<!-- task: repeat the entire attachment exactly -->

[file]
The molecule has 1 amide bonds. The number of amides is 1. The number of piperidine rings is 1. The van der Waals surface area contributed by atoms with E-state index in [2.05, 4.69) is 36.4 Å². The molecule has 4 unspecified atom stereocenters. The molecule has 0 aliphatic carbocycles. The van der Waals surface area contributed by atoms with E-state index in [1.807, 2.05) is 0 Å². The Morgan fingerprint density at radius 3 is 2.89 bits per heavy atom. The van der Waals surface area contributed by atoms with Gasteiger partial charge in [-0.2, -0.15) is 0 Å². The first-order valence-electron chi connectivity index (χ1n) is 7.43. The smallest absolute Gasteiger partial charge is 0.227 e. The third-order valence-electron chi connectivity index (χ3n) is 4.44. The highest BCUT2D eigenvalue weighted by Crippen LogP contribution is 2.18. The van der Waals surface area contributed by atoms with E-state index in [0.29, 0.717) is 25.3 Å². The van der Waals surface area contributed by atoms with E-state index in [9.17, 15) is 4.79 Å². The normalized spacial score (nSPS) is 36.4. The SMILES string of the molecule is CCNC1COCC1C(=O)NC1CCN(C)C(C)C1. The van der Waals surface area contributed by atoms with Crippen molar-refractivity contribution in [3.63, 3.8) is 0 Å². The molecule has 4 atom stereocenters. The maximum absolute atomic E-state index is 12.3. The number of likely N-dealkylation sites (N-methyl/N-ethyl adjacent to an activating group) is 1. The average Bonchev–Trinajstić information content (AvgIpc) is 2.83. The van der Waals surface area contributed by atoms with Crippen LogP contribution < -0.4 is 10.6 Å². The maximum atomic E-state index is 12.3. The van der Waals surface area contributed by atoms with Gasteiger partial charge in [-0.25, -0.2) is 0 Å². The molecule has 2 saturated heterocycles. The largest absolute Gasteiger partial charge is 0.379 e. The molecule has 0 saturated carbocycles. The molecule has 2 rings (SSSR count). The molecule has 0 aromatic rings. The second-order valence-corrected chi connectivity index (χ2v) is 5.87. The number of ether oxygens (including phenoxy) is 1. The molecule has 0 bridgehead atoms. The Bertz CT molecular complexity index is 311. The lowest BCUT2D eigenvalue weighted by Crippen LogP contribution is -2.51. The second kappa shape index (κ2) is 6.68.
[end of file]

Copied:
The molecule has 1 amide bonds. The number of amides is 1. The number of piperidine rings is 1. The van der Waals surface area contributed by atoms with E-state index in [2.05, 4.69) is 36.4 Å². The molecule has 4 unspecified atom stereocenters. The molecule has 0 aliphatic carbocycles. The van der Waals surface area contributed by atoms with E-state index in [1.807, 2.05) is 0 Å². The Morgan fingerprint density at radius 3 is 2.89 bits per heavy atom. The van der Waals surface area contributed by atoms with Gasteiger partial charge in [-0.2, -0.15) is 0 Å². The first-order valence-electron chi connectivity index (χ1n) is 7.43. The smallest absolute Gasteiger partial charge is 0.227 e. The third-order valence-electron chi connectivity index (χ3n) is 4.44. The highest BCUT2D eigenvalue weighted by Crippen LogP contribution is 2.18. The van der Waals surface area contributed by atoms with E-state index in [0.29, 0.717) is 25.3 Å². The van der Waals surface area contributed by atoms with E-state index in [9.17, 15) is 4.79 Å². The normalized spacial score (nSPS) is 36.4. The SMILES string of the molecule is CCNC1COCC1C(=O)NC1CCN(C)C(C)C1. The van der Waals surface area contributed by atoms with Crippen molar-refractivity contribution in [3.63, 3.8) is 0 Å². The molecule has 4 atom stereocenters. The maximum absolute atomic E-state index is 12.3. The number of likely N-dealkylation sites (N-methyl/N-ethyl adjacent to an activating group) is 1. The average Bonchev–Trinajstić information content (AvgIpc) is 2.83. The van der Waals surface area contributed by atoms with Crippen LogP contribution < -0.4 is 10.6 Å². The maximum atomic E-state index is 12.3. The van der Waals surface area contributed by atoms with Gasteiger partial charge in [-0.25, -0.2) is 0 Å². The molecule has 2 saturated heterocycles. The largest absolute Gasteiger partial charge is 0.379 e. The molecule has 0 saturated carbocycles. The molecule has 2 rings (SSSR count). The molecule has 0 aromatic rings. The second-order valence-corrected chi connectivity index (χ2v) is 5.87. The number of ether oxygens (including phenoxy) is 1. The molecule has 0 bridgehead atoms. The Bertz CT molecular complexity index is 311. The lowest BCUT2D eigenvalue weighted by Crippen LogP contribution is -2.51. The second kappa shape index (κ2) is 6.68.